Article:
I very strongly recommend becoming familiar with how a bunch of different game engines work before starting out making your own. Learn what kinds of paradigms and structures they use, what’s cool about them and what’s annoying about them. Make a small game in a bunch of different engines if you can, just to obtain that knowledge.


Ok so you’ve weighed the whys and explored the whats, and decided that you want to make your own game engine. How do you go about doing this?

I’ll get straight to the point: Make a game at the same time as you’re making the engine. This is an unbreakable rule. The only unbreakable rule. Get the basics in as fast as you possibly can and then immediately start making a game on top of it. An engine is nothing without a game.

You need to do this, because the features of an engine should be informed by the needs of the games made in it. You will not understand how to architect a good animation system if you don’t have a game that needs complicated animation flow. You will not know what your performance bottlenecks are if you don’t have a game. Do you need some kind of tree based world structure that will avoid updating or rendering objects that are too far away from the camera? I don’t know, and you don’t know either, until you have a large level that runs like crap. Even then, updating the objects might not be the actual bottleneck and you wont know until you profile it.

Don’t code something until you need it. If the only UI in your game is a play button on the main menu, congrats! You don’t need to code a fancy UI system for your engine. The End Is Nigh shipped without a physics engine, or even a collision broadphase. Hell it didn’t even have a camera system, since the game just didn’t need it. I used a .csv spreadsheet to arrange the world map instead of some complicated editor. It was easy and worked fine.

I’m not going deep into implementation details for these systems because there’s just way too many ways to do it that all work just fine for different purposes. There is no “best way to do rendering” or “best way to do game object management”. It all depends on your game. Start with the basics and expand them as you find need to.

For programming languages, use what you’re comfortable with. Making an engine is a big involved task, if you also try to learn C++ at the same time as trying to learn how to make a game engine you’re just doubling the difficulty of learning either of those tasks. C# is perfectly fine for making a game engine. Slower than C++, but often not slow enough to matter. Something really slow like python might be a bit of a stretch if your game has a lot of moving parts… but for some kinds of games it’s still fine. Use what you’re comfortable with.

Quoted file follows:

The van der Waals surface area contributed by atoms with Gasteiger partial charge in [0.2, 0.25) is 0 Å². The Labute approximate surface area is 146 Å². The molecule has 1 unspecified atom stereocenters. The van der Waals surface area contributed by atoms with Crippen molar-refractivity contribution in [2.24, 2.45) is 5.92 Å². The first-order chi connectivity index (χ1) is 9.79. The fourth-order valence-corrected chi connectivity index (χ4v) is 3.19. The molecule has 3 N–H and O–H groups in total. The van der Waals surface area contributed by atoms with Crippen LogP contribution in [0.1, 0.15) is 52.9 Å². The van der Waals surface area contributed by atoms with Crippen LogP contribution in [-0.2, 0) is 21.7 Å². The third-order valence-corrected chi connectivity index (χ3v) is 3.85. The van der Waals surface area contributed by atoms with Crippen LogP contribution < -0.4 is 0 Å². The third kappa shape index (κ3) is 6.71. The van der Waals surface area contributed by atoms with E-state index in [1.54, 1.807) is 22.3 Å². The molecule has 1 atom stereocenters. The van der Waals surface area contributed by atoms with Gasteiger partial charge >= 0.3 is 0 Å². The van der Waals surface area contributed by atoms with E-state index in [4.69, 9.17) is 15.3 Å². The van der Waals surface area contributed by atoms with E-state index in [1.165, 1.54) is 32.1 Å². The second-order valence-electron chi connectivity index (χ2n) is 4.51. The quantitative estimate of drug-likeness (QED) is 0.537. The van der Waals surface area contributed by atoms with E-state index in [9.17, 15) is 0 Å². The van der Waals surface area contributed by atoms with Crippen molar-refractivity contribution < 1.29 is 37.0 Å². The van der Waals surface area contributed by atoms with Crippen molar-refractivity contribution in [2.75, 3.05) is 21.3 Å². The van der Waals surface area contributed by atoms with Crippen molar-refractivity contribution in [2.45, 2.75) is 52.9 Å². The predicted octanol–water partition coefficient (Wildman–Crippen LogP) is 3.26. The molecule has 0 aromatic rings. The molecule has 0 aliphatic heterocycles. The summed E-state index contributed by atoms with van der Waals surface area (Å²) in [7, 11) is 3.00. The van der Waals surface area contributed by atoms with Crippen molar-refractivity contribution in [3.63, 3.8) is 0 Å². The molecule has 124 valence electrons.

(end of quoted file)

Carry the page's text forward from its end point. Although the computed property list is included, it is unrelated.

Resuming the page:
Also, you will never get this right on your first try. My first game with a custom engine was Closure, and it was an absolute mess (despite, kind of hilariously, being nominated for a Technical Excellence award at the 2010 IGF). One big update function and one big render function handled basically the entirety of the game. Adding new kinds of game objects was extremely annoying and required adding code in a ton of different places, and working with some janky ass custom editors for animations, so we ended up with only about a dozen different kinds of interactive objects in the end, though some of them had some variants (bool toggles) that changed their behavior significantly because it was easier to add variants than it was to add new objects. The spotlights, mirrors, and turret are all the same object!

But you learn from this experience. Closure’s engine was a mess, but it still shipped in that state, and it was “good enough” that I could run it on the PS3 without that much hassle. It was tempting to rewrite the engine at points, but rather than do that (which would have only served to delay the game), I just kept notes of all the things about it that sucked so I could do things better the next time. Especially things that got in the way of actually making the game. I did the same thing with The End is Nigh. Its engine (while much, MUCH better than Closure’s) still had a bunch of issues with it that I just grit my teeth and dealt with during dev. As soon as the game came out, I immediately started updating the engine for use in our next project, fixing all the annoyances with it and adding in the new features we needed.

It’s an iterative process through and through. You learn, make a game, iterate and repeat. Over and over until eventually your engine is good.

Hopefully you should understand why I didn’t bother giving any technical details for how to implement all those individual systems. It just depends way too much on your specific use cases, and there’s hundreds of different, completely valid ways, to approach each of them. Figuring out what works for you IS what making your own game engine is about, and that’s the mindset you should be in when writing your own stuff.


Anyway that’s about all I wanted to cover in this post, hopefully you’re either motivated to write your own game engine now, or scared away from the thought of it entirely. Both are good outcomes! If you have any actual questions about technical details or opinions on game dev or game engine development, feel free to ask me about it on Twitter (publicly) and I’ll do my best to respond. Thanks for reading!